In electrical and electrochemical processes, electrical work is defined as the product of charges moved (Q) times the potential (E) through which it is moved. If this work is done in an electrochemical cell in which the potential difference between its two half-cells is E, and the charge is that of one mole of reaction in which n moles of electrons are transferred, then the electrical work (-w) done by the cell must be nE. In this relationship, the Faraday constant F is required to obtain coulombs from moles of electrons. In an electrochemical cell at equilibrium, no current flows and the energy change occurring in a reaction is expressed in equation: (reference)
Under standard conditions, the standard free energy of the cell reaction DG0 is directly related to the standard potential difference across the cell, E0:
For solid or liquid compounds or elements, standard conditions are the pure compound or element; for gases they are 100 kPa pressure; and for solutes they are the ideal 1 molar (mol/L) concentration.
Electrode potentials can be combined algebraically to give cell potential. For a galvanic cell, such as the Daniell cell, a positive cell voltage will be obtained if the difference is taken in the usual way, as equation.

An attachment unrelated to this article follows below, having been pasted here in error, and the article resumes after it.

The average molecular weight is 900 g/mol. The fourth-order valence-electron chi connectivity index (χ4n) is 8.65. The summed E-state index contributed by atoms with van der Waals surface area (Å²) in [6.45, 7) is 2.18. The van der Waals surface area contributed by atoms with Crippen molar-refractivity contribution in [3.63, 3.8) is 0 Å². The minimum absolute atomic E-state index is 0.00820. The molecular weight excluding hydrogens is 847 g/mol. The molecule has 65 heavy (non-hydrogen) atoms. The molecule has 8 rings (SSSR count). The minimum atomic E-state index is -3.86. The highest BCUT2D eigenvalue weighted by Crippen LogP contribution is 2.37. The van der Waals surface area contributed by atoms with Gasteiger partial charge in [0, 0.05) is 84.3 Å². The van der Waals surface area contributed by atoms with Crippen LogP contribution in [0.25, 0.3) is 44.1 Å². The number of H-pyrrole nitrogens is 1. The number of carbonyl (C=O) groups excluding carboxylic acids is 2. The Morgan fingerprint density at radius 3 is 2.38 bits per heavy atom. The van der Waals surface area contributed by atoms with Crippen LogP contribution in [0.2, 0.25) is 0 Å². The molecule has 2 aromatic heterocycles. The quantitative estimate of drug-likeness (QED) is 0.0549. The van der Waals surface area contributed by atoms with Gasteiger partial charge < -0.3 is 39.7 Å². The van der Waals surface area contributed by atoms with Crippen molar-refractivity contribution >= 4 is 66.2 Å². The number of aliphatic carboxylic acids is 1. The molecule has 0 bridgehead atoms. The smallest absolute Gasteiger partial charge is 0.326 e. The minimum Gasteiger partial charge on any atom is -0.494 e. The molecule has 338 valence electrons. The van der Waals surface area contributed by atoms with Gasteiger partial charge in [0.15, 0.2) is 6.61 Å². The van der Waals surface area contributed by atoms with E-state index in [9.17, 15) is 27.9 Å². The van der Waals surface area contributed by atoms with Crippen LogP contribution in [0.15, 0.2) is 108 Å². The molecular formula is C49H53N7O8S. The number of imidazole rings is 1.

The free energy change in a galvanic cell, or in a spontaneous cell reaction, is negative and the cell voltage positive. The opposite is true in an electrolytic cell that requires the application of an external potential to drive the electrolysis reaction, in which case Ecell would be negative.
What is the significance of a negative cell potential?
Is it possible to use the power coming out of a half cell? Explain your answer.
Other thermodynamic quantities can be derived from electrochemical measurements. For example, the entropy change (DS) in a cell reaction is given by the temperature dependence of DG:
where DH is the enthalpy change and T the absolute temperature (K).
The equilibrium constant (Keq) for the same reaction can be obtained with the following equation:
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